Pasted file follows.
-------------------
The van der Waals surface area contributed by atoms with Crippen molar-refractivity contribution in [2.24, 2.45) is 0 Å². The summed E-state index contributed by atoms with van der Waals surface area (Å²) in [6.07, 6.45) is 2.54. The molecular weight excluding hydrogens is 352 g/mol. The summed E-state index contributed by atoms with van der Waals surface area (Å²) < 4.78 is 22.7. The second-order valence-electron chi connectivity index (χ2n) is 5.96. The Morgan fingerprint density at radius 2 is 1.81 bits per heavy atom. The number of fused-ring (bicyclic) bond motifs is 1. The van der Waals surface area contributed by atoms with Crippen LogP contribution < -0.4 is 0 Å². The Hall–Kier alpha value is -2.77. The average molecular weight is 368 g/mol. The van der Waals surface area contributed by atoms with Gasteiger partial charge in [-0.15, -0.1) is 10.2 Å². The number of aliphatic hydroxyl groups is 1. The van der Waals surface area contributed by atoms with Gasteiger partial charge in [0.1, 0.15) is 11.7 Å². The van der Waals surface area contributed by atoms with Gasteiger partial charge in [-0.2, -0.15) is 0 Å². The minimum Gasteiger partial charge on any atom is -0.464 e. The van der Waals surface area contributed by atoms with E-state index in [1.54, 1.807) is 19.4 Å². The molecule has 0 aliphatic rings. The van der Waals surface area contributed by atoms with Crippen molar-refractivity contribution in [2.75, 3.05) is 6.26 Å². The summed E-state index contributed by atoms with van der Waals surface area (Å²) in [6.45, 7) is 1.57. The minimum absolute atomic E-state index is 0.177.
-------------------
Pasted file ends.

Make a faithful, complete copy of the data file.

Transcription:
The van der Waals surface area contributed by atoms with Crippen molar-refractivity contribution in [2.24, 2.45) is 0 Å². The summed E-state index contributed by atoms with van der Waals surface area (Å²) in [6.07, 6.45) is 2.54. The molecular weight excluding hydrogens is 352 g/mol. The summed E-state index contributed by atoms with van der Waals surface area (Å²) < 4.78 is 22.7. The second-order valence-electron chi connectivity index (χ2n) is 5.96. The Morgan fingerprint density at radius 2 is 1.81 bits per heavy atom. The number of fused-ring (bicyclic) bond motifs is 1. The van der Waals surface area contributed by atoms with Crippen LogP contribution < -0.4 is 0 Å². The Hall–Kier alpha value is -2.77. The average molecular weight is 368 g/mol. The van der Waals surface area contributed by atoms with Gasteiger partial charge in [-0.15, -0.1) is 10.2 Å². The number of aliphatic hydroxyl groups is 1. The van der Waals surface area contributed by atoms with Gasteiger partial charge in [0.1, 0.15) is 11.7 Å². The van der Waals surface area contributed by atoms with Gasteiger partial charge in [-0.2, -0.15) is 0 Å². The minimum Gasteiger partial charge on any atom is -0.464 e. The van der Waals surface area contributed by atoms with E-state index in [1.54, 1.807) is 19.4 Å². The molecule has 0 aliphatic rings. The van der Waals surface area contributed by atoms with Crippen molar-refractivity contribution in [2.75, 3.05) is 6.26 Å². The summed E-state index contributed by atoms with van der Waals surface area (Å²) in [6.45, 7) is 1.57. The minimum absolute atomic E-state index is 0.177.